Manual of the New Zealand Flora/Saxifrageæ
Order XXIV. SAXIFRAGEÆ.
Trees, shrubs, or herbs. Leaves alternate or opposite, simple or compound, stipulate or exstipulate. Flowers usually regular and hermaphrodite. Calyx free or adnate to the ovary, lobes 4–5, imbricate or valvate. Petals 4–5, rarely wanting, imbricate or valvate. Stamens as many or twice as many as the petals, rarely more, perigynous or epigynous, very rarely hypogynous. Disc usually present between the stamens and the ovary, very various in shape. Ovary free or more or less adnate to the calyx-tube, usually 2–5-celled with 2–5 axile or parietal placentas; styles as many as the cells, free or more or less united; ovules numerous, anatropous, erect or pendulous. Fruit usually capsular, more rarely succulent and indehiscent. Seeds usually small, numerous; albumen generally copious, rarely absent; embryo terete, usually small.
A large and polymorphous order, very difficult to define. The herbaceous genera are mainly found in the temperate regions of the Northern Hemisphere, or on the mountains of the tropics; the arborescent ones have their headquarters in South America or Australia, with a few outlying species in Africa or Asia. Genera about 75; species under 600. The properties of the order are unimportant. Of the 6 genera found in New Zealand, Carpodetus and Ixerba are monotypic and endemic; Ackama and Quintinia extend to Australia; Donatia has one species in New Zealand and Tasmania, and another in Fuegia; while Weinmannia has a wide distribution in warm climates.
|* Herbs, forming compact patches. Leaves densely imbricate. Flowers solitary, sessile.|
|Flowers white, ⅓ in. diam. Calyx-lobes and petals 5. Stamens 2. Ovary inferior, 2–3-celled||1. Donatia.|
|** Trees. Leaves alternate, simple, exstipulate. Stamens usually as many as the petals.|
|Flowers racemose, small. Petals imbricate. Ovary inferior||2. Quintinia.|
|Flowers panicled, large. Petals imbricate. Ovary superior||3. Ixerba.|
|Flowers panicled, small. Petals valvate. Ovary inferior||4. Carpodetus.|
|*** Trees. Leaves opposite, stipulate. Stamens usually twice as many as the petals.|
|Flowers panicled. Calyx valvate||5. Ackama.|
|Flowers racemose. Calyx imbricate||6. Weinmannia.|
1. DONATIA, Forst.
Small densely tufted herbs, forming hard compact masses. Leaves densely imbricated, linear, coriaceous, quite entire. Flowers terminal, solitary, sessile, white. Calyx-tube adnatae to the ovary, obconic; lobes 5–7, equal or unequal. Petals 5–10, linear or ovate. Stamens 2 or 3, inserted on the middle of an epigynous disc, and adnate to the base of the styles; filaments subulate or filiform; anthers didymous, extrorse. Ovary inferior, 2- or 3-celled; styles 2 or 3, short and thick or subulate, recurved; stigmas simple or capitellate; ovules numerous, affixed to placentas which are pendulous from the inner angle of the cells. Capsule turbinate, indehiscent, 2- or 3-celled. Seeds few in each cell, pendulous, obliquely ovoid; testa membranous; albumen fleshy; embryo small, remote from the hilum.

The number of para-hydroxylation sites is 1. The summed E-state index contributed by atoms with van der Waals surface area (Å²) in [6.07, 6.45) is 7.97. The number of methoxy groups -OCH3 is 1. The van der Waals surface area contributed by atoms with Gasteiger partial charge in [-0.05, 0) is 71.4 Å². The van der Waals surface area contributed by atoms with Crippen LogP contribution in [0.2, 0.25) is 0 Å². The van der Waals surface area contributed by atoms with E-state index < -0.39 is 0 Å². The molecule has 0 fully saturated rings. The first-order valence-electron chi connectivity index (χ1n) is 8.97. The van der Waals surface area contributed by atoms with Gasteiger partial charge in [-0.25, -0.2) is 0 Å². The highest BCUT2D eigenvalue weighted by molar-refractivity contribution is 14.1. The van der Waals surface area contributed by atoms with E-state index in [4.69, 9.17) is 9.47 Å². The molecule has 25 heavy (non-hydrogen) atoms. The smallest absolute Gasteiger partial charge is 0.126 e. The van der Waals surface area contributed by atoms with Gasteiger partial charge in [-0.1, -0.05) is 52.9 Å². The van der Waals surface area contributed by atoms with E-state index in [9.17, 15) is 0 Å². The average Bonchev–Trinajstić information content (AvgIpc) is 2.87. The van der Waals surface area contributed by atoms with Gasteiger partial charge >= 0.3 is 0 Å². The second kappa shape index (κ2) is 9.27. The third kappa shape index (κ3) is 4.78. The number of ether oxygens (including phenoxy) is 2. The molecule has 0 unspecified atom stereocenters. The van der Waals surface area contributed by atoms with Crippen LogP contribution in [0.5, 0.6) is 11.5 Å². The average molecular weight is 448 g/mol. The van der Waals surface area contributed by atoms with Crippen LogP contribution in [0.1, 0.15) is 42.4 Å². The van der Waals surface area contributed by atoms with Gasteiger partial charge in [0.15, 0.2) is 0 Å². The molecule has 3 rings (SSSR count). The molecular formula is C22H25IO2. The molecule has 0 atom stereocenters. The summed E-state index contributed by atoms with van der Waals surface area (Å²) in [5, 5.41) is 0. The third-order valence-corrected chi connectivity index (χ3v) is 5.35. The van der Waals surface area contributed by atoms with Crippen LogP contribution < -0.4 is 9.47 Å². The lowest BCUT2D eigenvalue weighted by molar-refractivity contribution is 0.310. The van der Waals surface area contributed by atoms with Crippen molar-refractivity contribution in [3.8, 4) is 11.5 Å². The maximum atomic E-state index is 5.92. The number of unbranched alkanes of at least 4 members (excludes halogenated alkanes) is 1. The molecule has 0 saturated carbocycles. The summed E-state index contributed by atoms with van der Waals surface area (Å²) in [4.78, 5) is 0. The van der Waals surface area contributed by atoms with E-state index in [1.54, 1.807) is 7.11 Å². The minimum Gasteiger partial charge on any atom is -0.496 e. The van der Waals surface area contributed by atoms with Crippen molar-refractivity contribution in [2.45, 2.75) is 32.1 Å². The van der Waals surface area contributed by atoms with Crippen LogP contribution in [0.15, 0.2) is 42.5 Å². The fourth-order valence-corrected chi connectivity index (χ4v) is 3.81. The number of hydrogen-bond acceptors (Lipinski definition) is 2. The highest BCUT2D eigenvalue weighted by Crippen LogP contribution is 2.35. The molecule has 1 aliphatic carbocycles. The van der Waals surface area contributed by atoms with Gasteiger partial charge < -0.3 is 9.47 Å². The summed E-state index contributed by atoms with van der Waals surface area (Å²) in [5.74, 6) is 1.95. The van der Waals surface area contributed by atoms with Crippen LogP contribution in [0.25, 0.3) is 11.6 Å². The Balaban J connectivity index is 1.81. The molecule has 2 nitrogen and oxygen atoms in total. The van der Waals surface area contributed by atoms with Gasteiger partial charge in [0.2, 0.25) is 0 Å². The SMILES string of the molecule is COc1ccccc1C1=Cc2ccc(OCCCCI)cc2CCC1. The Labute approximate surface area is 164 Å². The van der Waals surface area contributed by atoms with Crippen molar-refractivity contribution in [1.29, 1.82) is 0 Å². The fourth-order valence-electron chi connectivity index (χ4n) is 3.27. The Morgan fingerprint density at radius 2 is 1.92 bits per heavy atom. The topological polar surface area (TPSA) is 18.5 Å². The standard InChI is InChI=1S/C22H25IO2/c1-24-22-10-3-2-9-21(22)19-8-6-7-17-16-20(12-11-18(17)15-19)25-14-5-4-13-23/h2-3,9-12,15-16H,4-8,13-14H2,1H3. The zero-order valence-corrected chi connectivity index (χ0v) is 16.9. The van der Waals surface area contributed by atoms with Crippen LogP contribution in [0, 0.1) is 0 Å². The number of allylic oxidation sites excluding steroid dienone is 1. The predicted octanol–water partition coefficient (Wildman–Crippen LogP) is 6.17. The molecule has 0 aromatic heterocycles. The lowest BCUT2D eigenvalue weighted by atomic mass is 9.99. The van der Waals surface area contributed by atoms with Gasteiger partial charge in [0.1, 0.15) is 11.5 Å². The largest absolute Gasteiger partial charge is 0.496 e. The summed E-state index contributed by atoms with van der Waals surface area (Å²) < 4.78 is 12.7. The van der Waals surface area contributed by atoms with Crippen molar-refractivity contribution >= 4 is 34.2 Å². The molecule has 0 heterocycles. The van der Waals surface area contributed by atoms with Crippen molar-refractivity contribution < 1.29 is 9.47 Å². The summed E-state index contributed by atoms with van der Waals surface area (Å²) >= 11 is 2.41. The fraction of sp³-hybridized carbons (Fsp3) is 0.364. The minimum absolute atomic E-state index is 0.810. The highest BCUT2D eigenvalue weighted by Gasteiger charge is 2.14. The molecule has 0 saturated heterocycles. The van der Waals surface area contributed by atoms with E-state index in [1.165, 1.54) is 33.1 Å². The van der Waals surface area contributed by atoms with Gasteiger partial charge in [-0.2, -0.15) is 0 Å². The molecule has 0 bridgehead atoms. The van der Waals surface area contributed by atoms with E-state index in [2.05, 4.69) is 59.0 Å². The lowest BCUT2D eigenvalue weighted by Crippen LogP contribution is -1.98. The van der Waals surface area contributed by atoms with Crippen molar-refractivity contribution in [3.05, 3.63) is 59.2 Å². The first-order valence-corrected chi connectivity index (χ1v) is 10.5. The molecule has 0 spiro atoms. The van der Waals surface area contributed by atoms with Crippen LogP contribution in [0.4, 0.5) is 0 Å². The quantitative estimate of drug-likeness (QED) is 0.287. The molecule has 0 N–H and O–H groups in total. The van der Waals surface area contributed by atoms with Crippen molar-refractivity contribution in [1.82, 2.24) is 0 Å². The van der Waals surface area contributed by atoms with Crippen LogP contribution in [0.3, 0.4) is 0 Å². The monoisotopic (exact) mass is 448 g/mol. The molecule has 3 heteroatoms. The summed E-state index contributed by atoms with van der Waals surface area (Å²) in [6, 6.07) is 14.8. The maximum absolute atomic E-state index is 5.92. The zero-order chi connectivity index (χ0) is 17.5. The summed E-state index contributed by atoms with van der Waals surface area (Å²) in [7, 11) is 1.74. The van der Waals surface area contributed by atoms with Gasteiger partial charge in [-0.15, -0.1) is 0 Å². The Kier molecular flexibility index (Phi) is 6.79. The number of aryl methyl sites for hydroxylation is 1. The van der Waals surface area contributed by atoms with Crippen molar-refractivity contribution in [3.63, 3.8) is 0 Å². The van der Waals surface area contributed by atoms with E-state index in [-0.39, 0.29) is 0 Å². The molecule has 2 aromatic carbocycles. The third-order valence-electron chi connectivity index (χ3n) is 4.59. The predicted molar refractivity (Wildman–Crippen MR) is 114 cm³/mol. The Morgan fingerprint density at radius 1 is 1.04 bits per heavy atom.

A genus of two species, one found in New Zealand and Tasmania, the other a native of Fuegia. Its exact systematic position is very doubtful; it was referred to Saxifrageæ by Hooker, who, however, also pointed out its affinity with the Stylidieæ, with which it agrees in the stamens being placed on the centre of an epigynous disc, in the extrorse anthers, and in the placentation. It was removed to that order by the late Baron Mueller ("Nuovo Giornale Botanico Italiano," xi., July, 1879). On the other hand, both Baillon and Engler retain it among the Saxifrages, the latter ("Naturlichen Pflanzenfamilien," Teil iii. Abt. ii.a, p. 67) constituting it a new subsection of the order.
1. D. novæ-zealandiæ, Hook. f. Fl. Nov. Zel. i. 81, t. 20.—Stems short, 1–3 in. high, densely tufted, forming broad compact masses in mountain-bogs. Leaves very numerous, imbricated in many series and clothing the entire stem and branches, erect, appressed, ⅓ in. long, subacute, shining, veinless, very thick and coriaceous, villous at the base. Flowers ⅓ in. diam., sunk amongst the uppermost leaves. Calyx-lobes 5, ovate, acute. Petals 5, quite free, ovate-oblong, obtuse, thick and fleshy. Stamens 2. Styles 2, short and thick, recurved. Capsule 1 in. long.—Handb. N.Z. Fl. 58; Benth. Fl. Austral. ii. 450; F. Muell. Fragm. viii. 41.
North Island: Mount Holdsworth, Tararua Range, W. Townson! South Island: Not uncommon in alpine bogs throughout. Stewart Island: Petrie! Kirk! Most abundant between 3000 and 5000 ft., but descends almost to sea-level on Stewart Island. December–March.
2. QUINTINIA, A. D.C.
Shrubs or trees. Leaves alternate, coriaceous, exstipulate. Flowers small, in axillary or terminal many -flowered racemes. Calyx -tube obconic, adnate to the ovary; teeth 5, persistent. Petals 5, imbricate, deciduous. Stamens 5, filaments subulate. Ovary inferior, 3–5-celled, the free summit broadly conical, narrowed into a persistent 3–5-grooved style; stigma capitate, 3–5-lobed; ovules numerous. Capsule small, inferior or half-superior, coriaceous, obovoid, 1- celled, 3–5-valved, the valves separating up the furrows of the style. Seeds numerous, ascending; testa loose, winged.
In addition to the two following species, which are endemic in New Zealand, there are three others in Australia.
|Leaves 3–6 in., linear-lanceolate to oblong||1. Q. serrata.|
|Leaves 3–8 in., obovate or elliptic-oblong||2. Q. acutifolia.|